So begins one of the all time greatest books ever made by an American hand, and so too does John Huston begin his movie translation. Gregory Peck for once is the absolutely PERFECT man for Captain Ahab, the blaspheming maniac who challenges God and is cast down for his pride and his sin. If you don’t like the book, you won’t like the movie, let that be said right now. Huston translates the book with all its warts and all its glories. The characters breathe life even in tiny roles like pip the cabin boy, or Mate Stubb. Huston sticks to the pluralist nature of the book, and every race creed and color is represented in the ship’s crew, highlighted are the ship’s harpooners: Queequeg – the son of a cannibal chief and heathen polynesian from a fictional island, Tashtego-a former plains Indian tired of spearing buffalo now harpooning whales, and Dagoo – An African of noble bearing. The first mate, the wise and religious and moral Mr. Starbuck contemplates mutiny at Ahab’s blasphemies, but, well, you’ll see if you haven’t read the book or seen the movie – A crazy or evil whaling boat captain whose has been mauled by a white whale is hellbent on revenge and hunting down the mystical whale. What is REALLY going on is a man is trying to defy nature at every turn, to conquer or kill it, and in so doing launch a direct attack on God himself. You know what happens to those who challenge the throne. It ends badly. The movie however has a KICK ASS ending! It looks incredible, and the boat is REALLY full sized. Watch this one time and you will cringe every time some “pirate of the caribbean” hops into his tiny little ship and sails it away like its a fucking car! It takes DOZENS of men climbing all over all that rigging to get it to do ANYTHING. Those fucking boats are HUGE. 100+ men on the crew of a simple whaling ship, pirate ships and the like had crews larger than that! Well, who cares and who would even know any better anyways. Stupid people get what they deserve.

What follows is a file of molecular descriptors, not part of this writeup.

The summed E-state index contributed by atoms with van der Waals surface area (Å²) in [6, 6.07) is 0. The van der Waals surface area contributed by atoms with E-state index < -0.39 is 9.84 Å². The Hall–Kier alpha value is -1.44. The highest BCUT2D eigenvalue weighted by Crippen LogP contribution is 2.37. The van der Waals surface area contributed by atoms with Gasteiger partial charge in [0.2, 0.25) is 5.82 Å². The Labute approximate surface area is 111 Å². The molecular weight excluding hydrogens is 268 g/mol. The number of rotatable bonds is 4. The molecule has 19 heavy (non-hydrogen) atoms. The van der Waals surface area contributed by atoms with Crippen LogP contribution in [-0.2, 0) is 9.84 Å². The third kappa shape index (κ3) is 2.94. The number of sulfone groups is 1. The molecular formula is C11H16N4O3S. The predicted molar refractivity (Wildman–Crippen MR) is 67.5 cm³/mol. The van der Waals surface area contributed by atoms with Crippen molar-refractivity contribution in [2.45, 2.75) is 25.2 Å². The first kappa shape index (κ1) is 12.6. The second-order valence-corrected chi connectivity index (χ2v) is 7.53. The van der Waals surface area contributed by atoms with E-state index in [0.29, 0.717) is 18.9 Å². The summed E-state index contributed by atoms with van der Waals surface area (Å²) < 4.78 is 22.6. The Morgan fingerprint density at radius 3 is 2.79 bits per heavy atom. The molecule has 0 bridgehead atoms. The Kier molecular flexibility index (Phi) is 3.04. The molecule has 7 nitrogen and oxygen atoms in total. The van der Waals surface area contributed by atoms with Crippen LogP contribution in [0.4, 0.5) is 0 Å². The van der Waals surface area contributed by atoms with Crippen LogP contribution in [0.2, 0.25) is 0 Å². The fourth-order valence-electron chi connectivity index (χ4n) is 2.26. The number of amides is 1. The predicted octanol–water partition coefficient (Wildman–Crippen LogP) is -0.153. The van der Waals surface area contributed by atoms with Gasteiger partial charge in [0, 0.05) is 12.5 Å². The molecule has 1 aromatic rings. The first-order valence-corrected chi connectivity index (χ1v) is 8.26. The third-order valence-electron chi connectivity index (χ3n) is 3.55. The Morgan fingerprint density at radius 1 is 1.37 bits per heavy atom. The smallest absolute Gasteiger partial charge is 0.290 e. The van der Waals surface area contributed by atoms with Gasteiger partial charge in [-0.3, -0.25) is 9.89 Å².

Moby Dick did not do well at the awards that year, which is a shame. The tone of the picture is at times a bit strident, but hey, it’s MUCH more accessible than the book, considered by some a difficult read (I had to read it as a little kid and I loved it. One of the “classics” that my parents insisted I had to read to ever be “Cultured”). The costumes, the ship, the whale, are all tip top in my book. If you can handle a shitload of straight up for real old school sea shanty nautical crazy sailor whale hunting speech and slang, you will love this movie. Just know that it is a pretty pure translation of the book.